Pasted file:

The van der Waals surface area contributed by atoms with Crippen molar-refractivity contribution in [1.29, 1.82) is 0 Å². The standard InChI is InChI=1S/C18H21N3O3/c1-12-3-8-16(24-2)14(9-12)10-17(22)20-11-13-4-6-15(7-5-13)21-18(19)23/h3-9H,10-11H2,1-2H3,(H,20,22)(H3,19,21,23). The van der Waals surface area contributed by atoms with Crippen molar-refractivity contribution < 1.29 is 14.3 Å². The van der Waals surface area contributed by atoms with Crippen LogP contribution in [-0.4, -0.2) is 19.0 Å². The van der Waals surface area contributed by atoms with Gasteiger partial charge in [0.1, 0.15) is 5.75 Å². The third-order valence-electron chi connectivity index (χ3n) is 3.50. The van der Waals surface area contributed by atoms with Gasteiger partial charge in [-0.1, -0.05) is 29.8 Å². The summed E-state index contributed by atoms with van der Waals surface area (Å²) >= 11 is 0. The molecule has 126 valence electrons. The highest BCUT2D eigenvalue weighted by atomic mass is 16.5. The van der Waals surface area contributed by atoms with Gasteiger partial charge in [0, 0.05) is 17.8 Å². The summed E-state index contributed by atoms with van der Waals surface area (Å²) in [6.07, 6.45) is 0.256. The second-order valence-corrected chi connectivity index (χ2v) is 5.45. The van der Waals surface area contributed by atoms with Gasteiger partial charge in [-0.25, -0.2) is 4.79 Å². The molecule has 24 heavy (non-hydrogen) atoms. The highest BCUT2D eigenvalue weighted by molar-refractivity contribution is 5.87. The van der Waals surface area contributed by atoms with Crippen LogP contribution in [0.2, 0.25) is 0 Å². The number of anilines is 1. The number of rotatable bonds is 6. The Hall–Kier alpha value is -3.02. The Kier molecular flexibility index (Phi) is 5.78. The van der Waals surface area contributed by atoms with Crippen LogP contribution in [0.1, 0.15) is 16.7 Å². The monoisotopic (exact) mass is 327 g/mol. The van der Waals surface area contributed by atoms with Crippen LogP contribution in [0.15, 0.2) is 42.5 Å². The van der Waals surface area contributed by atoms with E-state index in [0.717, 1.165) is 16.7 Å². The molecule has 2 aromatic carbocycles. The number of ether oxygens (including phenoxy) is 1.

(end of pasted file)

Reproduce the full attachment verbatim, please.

The van der Waals surface area contributed by atoms with Crippen molar-refractivity contribution in [1.29, 1.82) is 0 Å². The standard InChI is InChI=1S/C18H21N3O3/c1-12-3-8-16(24-2)14(9-12)10-17(22)20-11-13-4-6-15(7-5-13)21-18(19)23/h3-9H,10-11H2,1-2H3,(H,20,22)(H3,19,21,23). The van der Waals surface area contributed by atoms with Crippen molar-refractivity contribution < 1.29 is 14.3 Å². The van der Waals surface area contributed by atoms with Crippen LogP contribution in [-0.4, -0.2) is 19.0 Å². The van der Waals surface area contributed by atoms with Gasteiger partial charge in [0.1, 0.15) is 5.75 Å². The third-order valence-electron chi connectivity index (χ3n) is 3.50. The van der Waals surface area contributed by atoms with Gasteiger partial charge in [-0.1, -0.05) is 29.8 Å². The summed E-state index contributed by atoms with van der Waals surface area (Å²) >= 11 is 0. The molecule has 126 valence electrons. The highest BCUT2D eigenvalue weighted by atomic mass is 16.5. The van der Waals surface area contributed by atoms with Gasteiger partial charge in [0, 0.05) is 17.8 Å². The summed E-state index contributed by atoms with van der Waals surface area (Å²) in [6.07, 6.45) is 0.256. The second-order valence-corrected chi connectivity index (χ2v) is 5.45. The van der Waals surface area contributed by atoms with Gasteiger partial charge in [-0.25, -0.2) is 4.79 Å². The molecule has 24 heavy (non-hydrogen) atoms. The highest BCUT2D eigenvalue weighted by molar-refractivity contribution is 5.87. The van der Waals surface area contributed by atoms with Crippen LogP contribution in [0.2, 0.25) is 0 Å². The number of anilines is 1. The number of rotatable bonds is 6. The Hall–Kier alpha value is -3.02. The Kier molecular flexibility index (Phi) is 5.78. The van der Waals surface area contributed by atoms with Crippen LogP contribution in [0.1, 0.15) is 16.7 Å². The monoisotopic (exact) mass is 327 g/mol. The van der Waals surface area contributed by atoms with Crippen LogP contribution in [0.15, 0.2) is 42.5 Å². The van der Waals surface area contributed by atoms with E-state index in [0.717, 1.165) is 16.7 Å². The molecule has 2 aromatic carbocycles. The number of ether oxygens (including phenoxy) is 1.